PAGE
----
Diamond Contradicted Again in Libor Hearings; HSBC Let Problems ‘Fester’: Roundup

Conflict of interest? Royal Bank of Scotland is fighting a Canadian inquiry into the bank’s role in manipulating interbank lending, arguing that British law prevents the bank from turning over documents pertaining to the investigation. If RBS’ resistance is surprising, it’s because the bank has been majority-owned by the British government since the 2008 financial crisis, and British lawmakers have taken an aggressive stance on Barclays’ involvement in the Libor-rigging scandal.

Libor-ated: Barclays CEO Bob Diamond maybe wishing he could take a mulligan on his July 4 appearance before Parliament’s Treasury Select Committee. Last week, an email from the British Financial Services Authority to Barclays chiding the bank for pushing the envelop in its dealings with regulators had lawmakers calling Mr. Diamond a liar. Yesterday, it was Jerry del Missier, Mr. Diamond’s top lieutenant before resigning earlier this month, who seemed to contradict Mr. Diamond’s testimony.

Lax compliance: HSBC did business with Mexican drug cartels, Saudi banks with terrorist ties and Iranians under U.S. sanctions, according to a 335-page report released yesterday by the Senate Permanent Subcommittee on Investigations, as the firm allowed compliance problems to ‘fester.’ Executives from the lender are scheduled to testify before the committee today.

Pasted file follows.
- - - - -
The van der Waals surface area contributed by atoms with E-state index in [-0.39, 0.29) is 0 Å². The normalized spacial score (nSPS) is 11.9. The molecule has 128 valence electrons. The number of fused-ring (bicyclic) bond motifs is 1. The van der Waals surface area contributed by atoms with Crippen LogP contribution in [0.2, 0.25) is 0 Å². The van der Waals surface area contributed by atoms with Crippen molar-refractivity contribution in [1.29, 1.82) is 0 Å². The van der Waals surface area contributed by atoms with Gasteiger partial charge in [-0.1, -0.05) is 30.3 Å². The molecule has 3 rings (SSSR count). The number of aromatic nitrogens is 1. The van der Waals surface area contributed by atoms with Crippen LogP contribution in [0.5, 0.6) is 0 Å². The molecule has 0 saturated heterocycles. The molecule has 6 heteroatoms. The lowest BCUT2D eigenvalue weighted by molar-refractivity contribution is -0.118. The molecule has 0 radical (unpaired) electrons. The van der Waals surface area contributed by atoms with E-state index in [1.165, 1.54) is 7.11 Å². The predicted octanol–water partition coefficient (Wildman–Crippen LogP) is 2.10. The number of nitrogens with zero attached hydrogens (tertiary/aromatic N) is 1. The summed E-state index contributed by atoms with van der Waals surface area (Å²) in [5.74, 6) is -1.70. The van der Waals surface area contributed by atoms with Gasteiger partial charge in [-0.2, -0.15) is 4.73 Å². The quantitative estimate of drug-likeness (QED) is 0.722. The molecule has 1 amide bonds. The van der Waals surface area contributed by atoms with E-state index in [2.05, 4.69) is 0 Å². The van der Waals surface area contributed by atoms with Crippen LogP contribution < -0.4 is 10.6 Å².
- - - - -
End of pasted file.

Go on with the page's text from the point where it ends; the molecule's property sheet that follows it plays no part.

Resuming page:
Future of futures: The Commodity Futures Trading Commission conducted reviews at PFGBest, the Iowa-based futures broker facing allegations that it’s missing more than $200 million in client funds, in 2007 and 2008, but failed to uncover the fraud that has landed the firm in liquidation, Bloomberg reports. That’s despite the fact that PFG founder Russell R. Wasendorf said that he has been falsifying records for 20 years in a note written before his attempted suicide last week. The National Futures Association—PFG’s regulator—is conducting a review of its audit division.

Whiter Europe: Moody’s cut ratings on 13 Italian banks after downgrading the country’s sovereign debt last week. Is Italy just Spain with better PR?

Chief Yahoo: Former Google executive Marissa Mayer was named CEO at Yahoo yesterday. Ms. Mayer told Forbes that she’s pregnant; it sounds like Dan Loeb would have been informed.

Criminal incubators? A professor at University of Chicago’s Booth School of Business asks whether MBA programs can do better when it comes to teaching ethics.

Slum lords? U.S. Bank is failing to maintain hundreds of foreclosed properties, according to an enforcement action filed by Los Angeles city officials. Memphis Tennessee, Baltimore and Maryland have previously sued banks over the cots of maintaining foreclosed properties.

Hot property: Private equity firms are competing to buy Dick Clark Productions, The New York Post reports. Diamond Contradicted Again in Libor Hearings; HSBC Let Problems ‘Fester’: Roundup